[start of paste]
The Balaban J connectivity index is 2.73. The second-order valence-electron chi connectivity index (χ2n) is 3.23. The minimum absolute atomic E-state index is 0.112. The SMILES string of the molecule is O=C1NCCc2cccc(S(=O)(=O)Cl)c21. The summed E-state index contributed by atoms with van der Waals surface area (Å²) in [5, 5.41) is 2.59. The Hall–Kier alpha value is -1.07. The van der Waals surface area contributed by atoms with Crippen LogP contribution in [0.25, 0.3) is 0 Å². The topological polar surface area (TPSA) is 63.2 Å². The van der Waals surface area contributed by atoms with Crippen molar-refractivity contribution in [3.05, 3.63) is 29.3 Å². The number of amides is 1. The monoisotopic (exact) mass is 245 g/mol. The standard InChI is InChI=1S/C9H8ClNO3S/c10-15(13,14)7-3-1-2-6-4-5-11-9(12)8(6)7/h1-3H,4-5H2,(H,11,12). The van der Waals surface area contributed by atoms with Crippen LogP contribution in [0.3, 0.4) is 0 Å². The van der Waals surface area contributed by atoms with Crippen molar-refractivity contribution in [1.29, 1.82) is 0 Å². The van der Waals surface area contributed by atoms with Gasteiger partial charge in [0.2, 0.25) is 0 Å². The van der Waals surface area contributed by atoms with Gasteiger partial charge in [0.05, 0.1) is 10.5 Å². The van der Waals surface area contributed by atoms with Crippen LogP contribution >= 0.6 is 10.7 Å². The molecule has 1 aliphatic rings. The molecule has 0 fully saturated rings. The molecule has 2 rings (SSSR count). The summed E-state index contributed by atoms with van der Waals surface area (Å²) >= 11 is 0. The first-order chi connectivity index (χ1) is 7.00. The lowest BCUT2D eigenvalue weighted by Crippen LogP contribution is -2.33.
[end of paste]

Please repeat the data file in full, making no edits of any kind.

The Balaban J connectivity index is 2.73. The second-order valence-electron chi connectivity index (χ2n) is 3.23. The minimum absolute atomic E-state index is 0.112. The SMILES string of the molecule is O=C1NCCc2cccc(S(=O)(=O)Cl)c21. The summed E-state index contributed by atoms with van der Waals surface area (Å²) in [5, 5.41) is 2.59. The Hall–Kier alpha value is -1.07. The van der Waals surface area contributed by atoms with Crippen LogP contribution in [0.25, 0.3) is 0 Å². The topological polar surface area (TPSA) is 63.2 Å². The van der Waals surface area contributed by atoms with Crippen molar-refractivity contribution in [3.05, 3.63) is 29.3 Å². The number of amides is 1. The monoisotopic (exact) mass is 245 g/mol. The standard InChI is InChI=1S/C9H8ClNO3S/c10-15(13,14)7-3-1-2-6-4-5-11-9(12)8(6)7/h1-3H,4-5H2,(H,11,12). The van der Waals surface area contributed by atoms with Crippen LogP contribution in [0.3, 0.4) is 0 Å². The van der Waals surface area contributed by atoms with Crippen molar-refractivity contribution in [1.29, 1.82) is 0 Å². The van der Waals surface area contributed by atoms with Gasteiger partial charge in [0.2, 0.25) is 0 Å². The van der Waals surface area contributed by atoms with Gasteiger partial charge in [0.05, 0.1) is 10.5 Å². The van der Waals surface area contributed by atoms with Crippen LogP contribution >= 0.6 is 10.7 Å². The molecule has 1 aliphatic rings. The molecule has 0 fully saturated rings. The molecule has 2 rings (SSSR count). The summed E-state index contributed by atoms with van der Waals surface area (Å²) >= 11 is 0. The first-order chi connectivity index (χ1) is 7.00. The lowest BCUT2D eigenvalue weighted by Crippen LogP contribution is -2.33.